And at every stage of my life, it seems, I’ve found book after book that meets me where I am emotionally, mentally, spiritually, and it takes me somewhere new. Even better, I love to find out that the people who wrote them were also once awkward, inquisitive, imaginative young people that found books and authors that inspired them, too.
The Official List:
1. I Think that It is Wonderful - I read this over and over when I was little! The start of my love for poetry.
2. Starring Sally J. Freedman as Herself, Judy Blume – between the ages of 8 and 13, I read this about 400 times! It was the first book that I remember mentioning World War II, Hitler, and anything about being a Jew. Note to teachers and parents: I recall this book much easier than any elementary school history lesson…
3. The Phantom Tollbooth, Norton Juster – the first book where my teacher told us to think about writing themes and messages, rather than merely text.
4. A Wrinkle in Time, Madeleine L’Engle – between the ages of 10 and 14, I read this about 800 times! The characters were so unique, but utterly relatable.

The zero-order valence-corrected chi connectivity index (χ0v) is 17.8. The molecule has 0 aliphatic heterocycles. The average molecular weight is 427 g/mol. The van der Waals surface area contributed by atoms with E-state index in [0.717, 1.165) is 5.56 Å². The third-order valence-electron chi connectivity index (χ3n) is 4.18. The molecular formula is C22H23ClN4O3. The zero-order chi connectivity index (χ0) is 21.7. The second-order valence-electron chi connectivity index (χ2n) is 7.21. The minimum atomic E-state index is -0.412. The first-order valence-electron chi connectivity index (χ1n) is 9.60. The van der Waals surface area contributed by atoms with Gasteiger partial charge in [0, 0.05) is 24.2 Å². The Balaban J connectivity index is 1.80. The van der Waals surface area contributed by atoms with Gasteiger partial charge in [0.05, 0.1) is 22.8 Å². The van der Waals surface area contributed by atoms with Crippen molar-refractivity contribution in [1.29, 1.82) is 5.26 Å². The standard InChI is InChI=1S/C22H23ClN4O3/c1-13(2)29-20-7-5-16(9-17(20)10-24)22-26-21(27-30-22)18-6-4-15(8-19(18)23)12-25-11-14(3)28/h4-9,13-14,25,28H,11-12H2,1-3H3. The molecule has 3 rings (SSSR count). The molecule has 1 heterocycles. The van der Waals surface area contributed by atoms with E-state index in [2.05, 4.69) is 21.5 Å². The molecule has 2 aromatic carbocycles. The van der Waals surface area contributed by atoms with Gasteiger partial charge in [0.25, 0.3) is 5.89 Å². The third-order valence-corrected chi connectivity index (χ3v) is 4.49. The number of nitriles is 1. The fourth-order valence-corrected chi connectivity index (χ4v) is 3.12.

5. Harry Potter (1-7), J.K. Rowling – controversial those these books were in my household, they had a huge impact on my life and my desire to write. My own peers, kids who at one point felt indifferent to reading where consuming these books like after-school snacks – all 700+ pages of each one! And suddenly, the underdogs, the awkward, geeky kids had a hero who fit their mold. And suddenly, it was cool for teenagers to talk about the things that are important in life, like love, friendship, good versus evil, and ask ourselves, could we be as brave as Harry, Ron, or Hermione?